Church leaders call for £5 top-up on Scottish child benefit

Church leaders and anti-'¨poverty campaigners have called on the Scottish Government to use new welfare powers to increase child benefit by £5 amid growing fears for youngsters living in the worst social conditions.

More than 260,000 youngsters in Scotland are growing up in families who are struggling to make ends. Picture: Getty Images
More than 260,000 youngsters in Scotland are growing up in families who are struggling to make ends. Picture: Getty Images

Kezia Dugdale also backed the call, insisting the Labour Party would support such a move at Holyrood where the new post-referendum 
powers allow ministers to top up existing UK benefits.

But social security secretary Angela Constance last night appeared to rule out such a move, warning it would cost £250 million and would not effectively target youngsters in poverty.

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The Most Rev William Nolan, the Bishop of Galloway, who is bishop president of the Catholic Church’s justice and peace commission, announced support for the Give Me Five campaign yesterday.

Organisations such as the Child Poverty Action Group have been urging the Scottish Government to increase the benefit payment, which is received by most families, by £5 a week.

With more than 260,000 youngsters in Scotland growing up in families struggling to make ends meet, supporters
argue that a £5 increase in child benefit could remove some 30,000 children from poverty.

Bishop Nolan made the announcement ahead of 
the national launch of the 
Give Me Five campaign 
tomorrow. He said: “For a growing number of children, this is not the Scotland of equality, fairness and opportunity that our politicians 
tell us they wish to 

“I would urge politicians of all parties to support this initiative and act now to reduce the number of our children for whom poverty is destroying their childhood and stifl-ing their future.”

The Right Rev Dr Derek Browning, Moderator of the General Assembly of the Church of Scotland, said there was a “political, social and moral imperative that we act now to effect change for the good”.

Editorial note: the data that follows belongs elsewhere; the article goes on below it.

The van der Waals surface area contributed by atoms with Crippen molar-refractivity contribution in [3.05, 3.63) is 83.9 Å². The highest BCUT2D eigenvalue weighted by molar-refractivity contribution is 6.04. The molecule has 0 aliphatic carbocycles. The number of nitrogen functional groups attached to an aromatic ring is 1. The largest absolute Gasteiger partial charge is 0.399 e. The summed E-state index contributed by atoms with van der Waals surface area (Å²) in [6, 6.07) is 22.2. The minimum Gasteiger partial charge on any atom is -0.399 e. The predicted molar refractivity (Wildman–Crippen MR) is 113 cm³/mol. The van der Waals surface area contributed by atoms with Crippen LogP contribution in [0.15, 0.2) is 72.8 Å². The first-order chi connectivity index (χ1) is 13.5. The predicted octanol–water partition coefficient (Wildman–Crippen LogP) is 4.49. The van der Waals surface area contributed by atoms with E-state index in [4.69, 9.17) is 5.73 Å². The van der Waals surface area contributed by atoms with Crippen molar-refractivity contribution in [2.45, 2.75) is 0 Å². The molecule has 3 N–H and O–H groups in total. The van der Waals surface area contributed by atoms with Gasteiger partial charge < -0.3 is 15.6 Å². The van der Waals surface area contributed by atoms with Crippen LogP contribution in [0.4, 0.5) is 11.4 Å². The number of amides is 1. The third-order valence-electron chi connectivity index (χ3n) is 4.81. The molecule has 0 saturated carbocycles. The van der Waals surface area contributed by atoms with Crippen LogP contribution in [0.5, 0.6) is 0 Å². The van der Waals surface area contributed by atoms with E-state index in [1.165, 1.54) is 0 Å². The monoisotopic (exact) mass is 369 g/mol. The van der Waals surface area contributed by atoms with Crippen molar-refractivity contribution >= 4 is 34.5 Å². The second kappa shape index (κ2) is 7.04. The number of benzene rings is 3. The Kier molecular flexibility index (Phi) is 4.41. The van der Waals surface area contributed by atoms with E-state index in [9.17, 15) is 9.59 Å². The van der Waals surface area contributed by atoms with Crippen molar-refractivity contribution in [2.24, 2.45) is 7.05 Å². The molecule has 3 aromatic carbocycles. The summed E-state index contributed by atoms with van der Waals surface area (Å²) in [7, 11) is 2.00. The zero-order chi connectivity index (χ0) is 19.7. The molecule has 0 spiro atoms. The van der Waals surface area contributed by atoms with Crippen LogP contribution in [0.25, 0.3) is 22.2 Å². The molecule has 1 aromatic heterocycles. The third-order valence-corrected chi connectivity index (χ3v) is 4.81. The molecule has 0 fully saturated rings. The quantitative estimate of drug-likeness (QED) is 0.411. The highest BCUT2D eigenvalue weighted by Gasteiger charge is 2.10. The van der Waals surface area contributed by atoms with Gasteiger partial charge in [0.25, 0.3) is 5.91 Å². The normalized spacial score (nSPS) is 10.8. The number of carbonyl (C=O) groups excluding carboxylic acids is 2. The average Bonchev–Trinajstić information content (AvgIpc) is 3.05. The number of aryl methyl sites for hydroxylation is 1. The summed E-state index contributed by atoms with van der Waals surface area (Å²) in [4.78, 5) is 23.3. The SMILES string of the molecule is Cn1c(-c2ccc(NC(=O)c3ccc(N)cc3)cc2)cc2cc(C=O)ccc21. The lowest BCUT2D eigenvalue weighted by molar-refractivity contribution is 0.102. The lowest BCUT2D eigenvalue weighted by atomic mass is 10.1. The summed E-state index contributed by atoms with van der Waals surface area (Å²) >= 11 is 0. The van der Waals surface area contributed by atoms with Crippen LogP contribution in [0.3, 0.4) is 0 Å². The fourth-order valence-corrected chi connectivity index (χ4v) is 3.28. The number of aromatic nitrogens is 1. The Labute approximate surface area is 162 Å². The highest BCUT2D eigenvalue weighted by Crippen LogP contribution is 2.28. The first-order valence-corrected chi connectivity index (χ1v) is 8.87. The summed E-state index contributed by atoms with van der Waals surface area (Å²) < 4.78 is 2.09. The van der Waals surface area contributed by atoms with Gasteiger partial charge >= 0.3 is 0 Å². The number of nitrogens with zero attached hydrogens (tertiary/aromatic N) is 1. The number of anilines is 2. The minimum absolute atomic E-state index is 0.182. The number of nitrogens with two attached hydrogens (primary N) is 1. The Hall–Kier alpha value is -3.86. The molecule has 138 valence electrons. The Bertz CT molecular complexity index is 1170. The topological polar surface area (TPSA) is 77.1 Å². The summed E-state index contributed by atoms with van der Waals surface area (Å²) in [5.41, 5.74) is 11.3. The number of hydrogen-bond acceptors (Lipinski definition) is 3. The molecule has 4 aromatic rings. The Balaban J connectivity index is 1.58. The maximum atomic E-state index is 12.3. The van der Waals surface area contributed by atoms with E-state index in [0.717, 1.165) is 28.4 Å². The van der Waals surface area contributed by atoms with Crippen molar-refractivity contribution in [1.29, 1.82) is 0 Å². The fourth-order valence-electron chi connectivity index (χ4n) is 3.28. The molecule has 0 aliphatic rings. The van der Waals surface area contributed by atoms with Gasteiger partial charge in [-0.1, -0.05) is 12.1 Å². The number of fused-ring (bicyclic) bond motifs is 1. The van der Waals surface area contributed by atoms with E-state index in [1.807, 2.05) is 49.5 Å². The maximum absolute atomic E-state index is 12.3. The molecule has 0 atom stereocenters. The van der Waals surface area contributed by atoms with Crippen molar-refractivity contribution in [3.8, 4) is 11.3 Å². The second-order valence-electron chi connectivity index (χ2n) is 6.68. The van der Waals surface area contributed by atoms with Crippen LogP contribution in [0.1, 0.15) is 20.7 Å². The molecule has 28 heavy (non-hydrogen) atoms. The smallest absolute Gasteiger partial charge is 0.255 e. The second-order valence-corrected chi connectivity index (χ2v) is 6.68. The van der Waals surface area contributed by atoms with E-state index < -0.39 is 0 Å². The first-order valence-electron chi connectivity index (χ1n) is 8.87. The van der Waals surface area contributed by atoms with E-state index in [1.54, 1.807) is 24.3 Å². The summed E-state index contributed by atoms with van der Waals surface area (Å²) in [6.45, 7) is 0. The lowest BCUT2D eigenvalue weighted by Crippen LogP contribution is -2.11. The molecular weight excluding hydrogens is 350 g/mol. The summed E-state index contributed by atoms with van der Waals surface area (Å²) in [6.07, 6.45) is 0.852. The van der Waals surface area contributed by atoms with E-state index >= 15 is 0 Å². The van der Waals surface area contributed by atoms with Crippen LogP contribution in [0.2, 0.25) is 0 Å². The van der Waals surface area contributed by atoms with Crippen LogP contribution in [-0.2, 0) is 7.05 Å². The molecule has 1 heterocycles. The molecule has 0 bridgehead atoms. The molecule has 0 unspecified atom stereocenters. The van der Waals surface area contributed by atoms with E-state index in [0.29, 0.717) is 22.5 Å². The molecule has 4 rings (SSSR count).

He added: “The Church of Scotland stands alongside people of all faith traditions, and none, in the move towards fairness for all our children.”

John Dickie, director of the Child Poverty Action Group in Scotland, and Sir Harry Burns, the former chief medical 
officer for Scotland, will also be at the campaign launch.

Polling by Survation found almost two-thirds of Scots are in favour of Holyrood increasing child benefits, with 36.2 per cent strongly supporting the move while 28.6 per cent said they were “somewhat’’ in favour.

Ms Dugdale said: “Over a quarter of a million children in Scotland living in poverty is a national scandal that should shame each and every one of us and should shock the SNP Government into action.

“The SNP Government should use the powers over social security to top up child benefit by £240 by 2020.”

Ms Constance said UK Government cuts since 2010 had pushed more people, including children, “into poverty and crisis” and said the Child Poverty Bill sets new targets to eradicate child poverty.

She added: “While I recognise the rationale behind proposals to top up child benefits by £5 a week, in reality to 
deliver it would cost around quarter of a billion pounds and only £3 out of every £10 would go to households in poverty.

“When resources are tight, we need to make sure that any investment goes as far as it can to tackle poverty.”